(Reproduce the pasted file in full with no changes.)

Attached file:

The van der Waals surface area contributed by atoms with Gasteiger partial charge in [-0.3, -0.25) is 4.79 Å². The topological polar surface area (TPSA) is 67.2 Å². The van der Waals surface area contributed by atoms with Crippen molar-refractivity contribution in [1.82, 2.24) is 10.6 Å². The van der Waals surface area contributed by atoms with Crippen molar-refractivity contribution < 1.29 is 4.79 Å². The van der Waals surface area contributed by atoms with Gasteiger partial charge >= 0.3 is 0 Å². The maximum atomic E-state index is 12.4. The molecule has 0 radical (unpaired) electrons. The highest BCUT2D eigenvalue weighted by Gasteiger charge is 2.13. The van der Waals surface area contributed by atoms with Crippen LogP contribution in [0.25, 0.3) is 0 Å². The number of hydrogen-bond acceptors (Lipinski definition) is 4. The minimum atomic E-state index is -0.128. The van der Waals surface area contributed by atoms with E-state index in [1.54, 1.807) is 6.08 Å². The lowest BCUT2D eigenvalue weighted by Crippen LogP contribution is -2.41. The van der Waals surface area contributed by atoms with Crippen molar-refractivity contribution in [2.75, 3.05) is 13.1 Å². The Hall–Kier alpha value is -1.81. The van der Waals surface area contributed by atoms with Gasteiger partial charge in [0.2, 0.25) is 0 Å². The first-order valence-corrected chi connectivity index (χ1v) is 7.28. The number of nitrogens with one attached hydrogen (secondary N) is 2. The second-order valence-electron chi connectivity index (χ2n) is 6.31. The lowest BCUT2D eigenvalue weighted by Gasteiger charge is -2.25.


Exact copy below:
The van der Waals surface area contributed by atoms with Gasteiger partial charge in [-0.3, -0.25) is 4.79 Å². The topological polar surface area (TPSA) is 67.2 Å². The van der Waals surface area contributed by atoms with Crippen molar-refractivity contribution in [1.82, 2.24) is 10.6 Å². The van der Waals surface area contributed by atoms with Crippen molar-refractivity contribution < 1.29 is 4.79 Å². The van der Waals surface area contributed by atoms with Gasteiger partial charge >= 0.3 is 0 Å². The maximum atomic E-state index is 12.4. The molecule has 0 radical (unpaired) electrons. The highest BCUT2D eigenvalue weighted by Gasteiger charge is 2.13. The van der Waals surface area contributed by atoms with Crippen LogP contribution in [0.25, 0.3) is 0 Å². The number of hydrogen-bond acceptors (Lipinski definition) is 4. The minimum atomic E-state index is -0.128. The van der Waals surface area contributed by atoms with E-state index in [1.54, 1.807) is 6.08 Å². The lowest BCUT2D eigenvalue weighted by Crippen LogP contribution is -2.41. The van der Waals surface area contributed by atoms with Crippen molar-refractivity contribution in [2.75, 3.05) is 13.1 Å². The Hall–Kier alpha value is -1.81. The van der Waals surface area contributed by atoms with Gasteiger partial charge in [0.2, 0.25) is 0 Å². The first-order valence-corrected chi connectivity index (χ1v) is 7.28. The number of nitrogens with one attached hydrogen (secondary N) is 2. The second-order valence-electron chi connectivity index (χ2n) is 6.31. The lowest BCUT2D eigenvalue weighted by Gasteiger charge is -2.25.